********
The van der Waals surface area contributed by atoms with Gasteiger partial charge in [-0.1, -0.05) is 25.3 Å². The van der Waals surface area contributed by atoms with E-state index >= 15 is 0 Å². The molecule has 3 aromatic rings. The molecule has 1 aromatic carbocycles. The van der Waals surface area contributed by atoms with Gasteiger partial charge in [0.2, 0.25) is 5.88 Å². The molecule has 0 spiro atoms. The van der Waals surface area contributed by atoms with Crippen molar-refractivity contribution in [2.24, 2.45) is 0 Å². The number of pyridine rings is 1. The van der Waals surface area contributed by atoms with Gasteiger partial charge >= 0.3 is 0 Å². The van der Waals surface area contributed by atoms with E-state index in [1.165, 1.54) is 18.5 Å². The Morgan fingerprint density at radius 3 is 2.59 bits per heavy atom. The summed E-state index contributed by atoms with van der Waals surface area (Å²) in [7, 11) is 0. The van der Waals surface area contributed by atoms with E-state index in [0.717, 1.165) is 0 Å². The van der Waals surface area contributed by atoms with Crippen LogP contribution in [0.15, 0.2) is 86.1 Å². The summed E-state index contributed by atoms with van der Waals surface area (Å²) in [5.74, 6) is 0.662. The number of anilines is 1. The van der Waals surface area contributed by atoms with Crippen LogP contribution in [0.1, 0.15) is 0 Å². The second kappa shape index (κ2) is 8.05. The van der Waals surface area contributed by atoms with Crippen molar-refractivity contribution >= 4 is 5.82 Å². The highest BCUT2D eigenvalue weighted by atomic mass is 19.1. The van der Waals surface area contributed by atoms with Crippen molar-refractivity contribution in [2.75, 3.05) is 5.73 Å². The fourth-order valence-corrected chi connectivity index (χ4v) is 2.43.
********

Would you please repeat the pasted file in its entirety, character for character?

The van der Waals surface area contributed by atoms with Gasteiger partial charge in [-0.1, -0.05) is 25.3 Å². The van der Waals surface area contributed by atoms with E-state index >= 15 is 0 Å². The molecule has 3 aromatic rings. The molecule has 1 aromatic carbocycles. The van der Waals surface area contributed by atoms with Gasteiger partial charge in [0.2, 0.25) is 5.88 Å². The molecule has 0 spiro atoms. The van der Waals surface area contributed by atoms with Crippen molar-refractivity contribution in [2.24, 2.45) is 0 Å². The number of pyridine rings is 1. The van der Waals surface area contributed by atoms with Gasteiger partial charge >= 0.3 is 0 Å². The van der Waals surface area contributed by atoms with E-state index in [1.165, 1.54) is 18.5 Å². The Morgan fingerprint density at radius 3 is 2.59 bits per heavy atom. The summed E-state index contributed by atoms with van der Waals surface area (Å²) in [7, 11) is 0. The van der Waals surface area contributed by atoms with E-state index in [0.717, 1.165) is 0 Å². The van der Waals surface area contributed by atoms with Crippen LogP contribution in [0.15, 0.2) is 86.1 Å². The summed E-state index contributed by atoms with van der Waals surface area (Å²) in [5.74, 6) is 0.662. The number of anilines is 1. The van der Waals surface area contributed by atoms with Crippen LogP contribution in [0.1, 0.15) is 0 Å². The second kappa shape index (κ2) is 8.05. The van der Waals surface area contributed by atoms with Crippen molar-refractivity contribution >= 4 is 5.82 Å². The highest BCUT2D eigenvalue weighted by atomic mass is 19.1. The van der Waals surface area contributed by atoms with Crippen molar-refractivity contribution in [2.75, 3.05) is 5.73 Å². The fourth-order valence-corrected chi connectivity index (χ4v) is 2.43.